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5 Ways to Leave a Positive Impact When Travelling

Jul 27, 2022 | OLA Giving Back, Popular Reads, Travel Tips

If you’re reading this, then that means you have a passion for travel just like us. Or even so, a passion for ensuring we can make a positive impact on the local communities that we travel to. The travel experiences that have a positive impact on the local economy, environment, and communities are the most rewarding. Traveling with the purpose of learning and doing good will leave you with a fresh outlook and a deeper understanding of the world. Over the past two years, there has been a significant impact on the local communities due to a lack of tourism. That’s why your travel choices—including those related to accommodation, dining, transportation, and more—directly affect the places you go. It’s more important than you might think. So, how can we make a difference? Keep reading because we’ve compiled a list of 5 ways we can leave a positive impact when travelling.


Visiting local schools

One of the most humbling feelings you can have when travelling is seeing the difference you make, especially if it means significantly impacting the outcome of someone’s life. All kids should have equal access to education and as such, the opportunity to be what they dream of when they grow up. Many of our favourite vacation places are in underdeveloped countries with little educational funding, where even the most basic essentials are either unavailable or scarce. If you get the chance to visit a local school, this provides an incredible opportunity for not only cultural exchange, but you’re able to contribute donations – whether that be school supplies or monetary.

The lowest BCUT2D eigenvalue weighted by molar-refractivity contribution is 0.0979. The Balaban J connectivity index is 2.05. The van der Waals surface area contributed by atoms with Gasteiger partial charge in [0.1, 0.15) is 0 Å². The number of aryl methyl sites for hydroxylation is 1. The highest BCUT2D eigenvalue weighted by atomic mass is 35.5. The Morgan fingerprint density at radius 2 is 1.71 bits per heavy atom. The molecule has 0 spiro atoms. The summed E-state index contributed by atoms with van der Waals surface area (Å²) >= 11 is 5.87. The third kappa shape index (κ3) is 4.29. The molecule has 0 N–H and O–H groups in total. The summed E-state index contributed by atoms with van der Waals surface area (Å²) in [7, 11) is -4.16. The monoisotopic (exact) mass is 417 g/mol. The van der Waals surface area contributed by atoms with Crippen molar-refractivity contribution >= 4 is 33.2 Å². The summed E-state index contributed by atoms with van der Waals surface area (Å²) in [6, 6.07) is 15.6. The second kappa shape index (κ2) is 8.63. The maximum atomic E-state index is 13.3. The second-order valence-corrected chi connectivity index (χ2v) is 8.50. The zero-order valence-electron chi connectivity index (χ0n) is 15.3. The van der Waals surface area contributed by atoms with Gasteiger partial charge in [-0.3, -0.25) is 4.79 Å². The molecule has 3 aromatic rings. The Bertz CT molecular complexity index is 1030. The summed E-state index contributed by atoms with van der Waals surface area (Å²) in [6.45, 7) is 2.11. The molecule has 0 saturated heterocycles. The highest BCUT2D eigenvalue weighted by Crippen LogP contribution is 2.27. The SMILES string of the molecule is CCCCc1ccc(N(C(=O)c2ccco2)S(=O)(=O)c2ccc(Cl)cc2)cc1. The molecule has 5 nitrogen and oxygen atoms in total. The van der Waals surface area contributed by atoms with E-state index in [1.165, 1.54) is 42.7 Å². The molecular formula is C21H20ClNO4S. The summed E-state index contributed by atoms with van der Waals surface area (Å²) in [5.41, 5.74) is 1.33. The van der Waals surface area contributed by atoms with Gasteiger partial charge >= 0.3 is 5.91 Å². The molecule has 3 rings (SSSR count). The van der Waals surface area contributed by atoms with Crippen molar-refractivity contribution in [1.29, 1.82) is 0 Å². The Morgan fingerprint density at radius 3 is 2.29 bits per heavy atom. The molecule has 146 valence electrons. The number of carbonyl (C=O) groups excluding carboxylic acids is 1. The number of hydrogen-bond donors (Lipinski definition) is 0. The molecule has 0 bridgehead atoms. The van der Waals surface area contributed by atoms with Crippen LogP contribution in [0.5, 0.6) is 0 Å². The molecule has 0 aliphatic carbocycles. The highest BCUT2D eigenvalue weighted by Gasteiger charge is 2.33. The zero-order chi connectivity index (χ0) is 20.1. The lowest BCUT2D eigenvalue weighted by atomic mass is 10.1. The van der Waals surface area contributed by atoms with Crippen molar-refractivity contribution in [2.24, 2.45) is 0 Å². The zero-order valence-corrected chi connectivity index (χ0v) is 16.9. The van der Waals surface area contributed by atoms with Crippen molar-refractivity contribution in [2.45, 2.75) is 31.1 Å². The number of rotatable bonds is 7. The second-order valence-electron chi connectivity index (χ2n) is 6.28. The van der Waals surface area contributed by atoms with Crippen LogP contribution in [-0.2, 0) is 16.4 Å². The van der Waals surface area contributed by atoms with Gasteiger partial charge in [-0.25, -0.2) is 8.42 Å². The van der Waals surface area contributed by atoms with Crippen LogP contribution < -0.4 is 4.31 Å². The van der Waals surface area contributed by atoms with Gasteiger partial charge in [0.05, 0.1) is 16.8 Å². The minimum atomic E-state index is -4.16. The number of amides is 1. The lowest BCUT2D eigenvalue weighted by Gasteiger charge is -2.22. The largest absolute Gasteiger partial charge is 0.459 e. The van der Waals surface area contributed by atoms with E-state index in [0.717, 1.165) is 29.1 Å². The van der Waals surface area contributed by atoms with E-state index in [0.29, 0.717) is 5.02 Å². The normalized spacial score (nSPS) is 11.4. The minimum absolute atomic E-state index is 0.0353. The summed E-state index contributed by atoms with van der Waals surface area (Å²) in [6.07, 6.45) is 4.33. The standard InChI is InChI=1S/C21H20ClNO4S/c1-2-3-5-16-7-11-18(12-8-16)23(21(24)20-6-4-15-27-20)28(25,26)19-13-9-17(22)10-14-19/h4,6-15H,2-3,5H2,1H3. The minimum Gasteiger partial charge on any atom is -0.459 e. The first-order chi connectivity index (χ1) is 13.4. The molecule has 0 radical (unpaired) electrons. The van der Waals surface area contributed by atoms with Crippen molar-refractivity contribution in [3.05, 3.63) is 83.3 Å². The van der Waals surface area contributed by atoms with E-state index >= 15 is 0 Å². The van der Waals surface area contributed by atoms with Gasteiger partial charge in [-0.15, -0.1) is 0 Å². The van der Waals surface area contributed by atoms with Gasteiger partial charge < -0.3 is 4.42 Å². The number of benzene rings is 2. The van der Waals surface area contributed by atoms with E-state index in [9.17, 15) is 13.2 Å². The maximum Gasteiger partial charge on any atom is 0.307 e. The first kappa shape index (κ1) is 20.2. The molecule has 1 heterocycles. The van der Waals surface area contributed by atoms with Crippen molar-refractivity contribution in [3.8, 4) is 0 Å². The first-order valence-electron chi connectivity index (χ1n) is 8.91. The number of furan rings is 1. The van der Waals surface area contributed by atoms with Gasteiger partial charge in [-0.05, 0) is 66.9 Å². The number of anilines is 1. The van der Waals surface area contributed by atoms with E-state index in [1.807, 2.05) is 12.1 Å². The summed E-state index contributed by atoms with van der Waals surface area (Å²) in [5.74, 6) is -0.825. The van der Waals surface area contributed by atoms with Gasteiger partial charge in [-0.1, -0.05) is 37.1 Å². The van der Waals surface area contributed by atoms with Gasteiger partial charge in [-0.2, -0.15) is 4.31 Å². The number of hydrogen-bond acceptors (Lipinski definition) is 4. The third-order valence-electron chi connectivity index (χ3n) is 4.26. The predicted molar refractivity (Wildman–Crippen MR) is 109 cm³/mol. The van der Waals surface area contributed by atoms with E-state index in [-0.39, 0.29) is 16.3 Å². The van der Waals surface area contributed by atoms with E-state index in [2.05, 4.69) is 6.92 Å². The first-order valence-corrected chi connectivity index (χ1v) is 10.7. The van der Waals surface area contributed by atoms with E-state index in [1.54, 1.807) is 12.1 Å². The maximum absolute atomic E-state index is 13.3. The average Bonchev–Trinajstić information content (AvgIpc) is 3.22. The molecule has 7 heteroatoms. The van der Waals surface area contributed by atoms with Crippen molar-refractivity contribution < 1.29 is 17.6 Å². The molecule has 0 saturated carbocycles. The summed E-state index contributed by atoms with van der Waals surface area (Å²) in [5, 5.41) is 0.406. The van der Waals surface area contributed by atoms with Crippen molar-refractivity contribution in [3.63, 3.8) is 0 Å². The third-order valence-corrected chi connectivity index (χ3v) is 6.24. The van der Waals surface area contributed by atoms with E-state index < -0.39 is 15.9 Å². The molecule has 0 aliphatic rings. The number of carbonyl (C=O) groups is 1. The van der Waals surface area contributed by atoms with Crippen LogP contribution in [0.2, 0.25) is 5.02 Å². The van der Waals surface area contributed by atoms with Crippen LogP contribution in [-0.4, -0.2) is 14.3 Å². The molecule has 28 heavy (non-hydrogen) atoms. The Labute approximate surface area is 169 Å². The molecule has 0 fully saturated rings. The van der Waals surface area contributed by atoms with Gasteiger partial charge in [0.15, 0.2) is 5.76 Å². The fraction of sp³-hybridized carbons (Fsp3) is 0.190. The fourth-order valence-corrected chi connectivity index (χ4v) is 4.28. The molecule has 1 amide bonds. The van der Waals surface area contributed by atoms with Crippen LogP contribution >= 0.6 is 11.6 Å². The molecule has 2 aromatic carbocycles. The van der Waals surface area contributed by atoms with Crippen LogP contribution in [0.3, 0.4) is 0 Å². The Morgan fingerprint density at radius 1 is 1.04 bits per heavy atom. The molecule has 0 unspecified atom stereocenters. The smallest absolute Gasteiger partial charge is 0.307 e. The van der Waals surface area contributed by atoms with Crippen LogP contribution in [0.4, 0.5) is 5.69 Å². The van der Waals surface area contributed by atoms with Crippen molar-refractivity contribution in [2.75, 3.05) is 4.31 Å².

Financial donations not only help with the general maintenance and preservation of the facilities and the provision of food at the school, but this also contributes to the development of general infrastructure. Improving the area in which children learn will make a significant impact on their development. If you’re unable to make any donations, it is still an excellent opportunity to exchange conversations and allow the kids to practice their English skills. Every little bit counts.

School visit, Palawan Island, Philippines

Reducing Plastic Waste